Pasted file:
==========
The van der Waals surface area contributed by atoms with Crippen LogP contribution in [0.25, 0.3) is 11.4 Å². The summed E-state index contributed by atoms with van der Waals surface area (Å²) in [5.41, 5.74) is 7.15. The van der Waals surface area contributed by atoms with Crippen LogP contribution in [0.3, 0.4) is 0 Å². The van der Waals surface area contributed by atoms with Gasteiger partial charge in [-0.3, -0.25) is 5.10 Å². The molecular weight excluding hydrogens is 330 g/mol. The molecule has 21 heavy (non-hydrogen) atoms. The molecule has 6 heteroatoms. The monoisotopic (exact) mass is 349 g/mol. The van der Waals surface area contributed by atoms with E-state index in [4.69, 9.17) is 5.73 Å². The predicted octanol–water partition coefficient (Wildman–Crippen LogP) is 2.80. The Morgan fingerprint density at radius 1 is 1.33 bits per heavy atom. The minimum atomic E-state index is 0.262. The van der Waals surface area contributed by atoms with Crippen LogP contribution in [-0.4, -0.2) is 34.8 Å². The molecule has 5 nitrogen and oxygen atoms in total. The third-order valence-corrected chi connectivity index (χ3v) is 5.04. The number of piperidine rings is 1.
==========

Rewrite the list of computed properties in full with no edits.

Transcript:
The van der Waals surface area contributed by atoms with Crippen LogP contribution in [0.25, 0.3) is 11.4 Å². The summed E-state index contributed by atoms with van der Waals surface area (Å²) in [5.41, 5.74) is 7.15. The van der Waals surface area contributed by atoms with Crippen LogP contribution in [0.3, 0.4) is 0 Å². The van der Waals surface area contributed by atoms with Gasteiger partial charge in [-0.3, -0.25) is 5.10 Å². The molecular weight excluding hydrogens is 330 g/mol. The molecule has 21 heavy (non-hydrogen) atoms. The molecule has 6 heteroatoms. The monoisotopic (exact) mass is 349 g/mol. The van der Waals surface area contributed by atoms with E-state index in [4.69, 9.17) is 5.73 Å². The predicted octanol–water partition coefficient (Wildman–Crippen LogP) is 2.80. The Morgan fingerprint density at radius 1 is 1.33 bits per heavy atom. The minimum atomic E-state index is 0.262. The van der Waals surface area contributed by atoms with Crippen LogP contribution in [-0.4, -0.2) is 34.8 Å². The molecule has 5 nitrogen and oxygen atoms in total. The third-order valence-corrected chi connectivity index (χ3v) is 5.04. The number of piperidine rings is 1.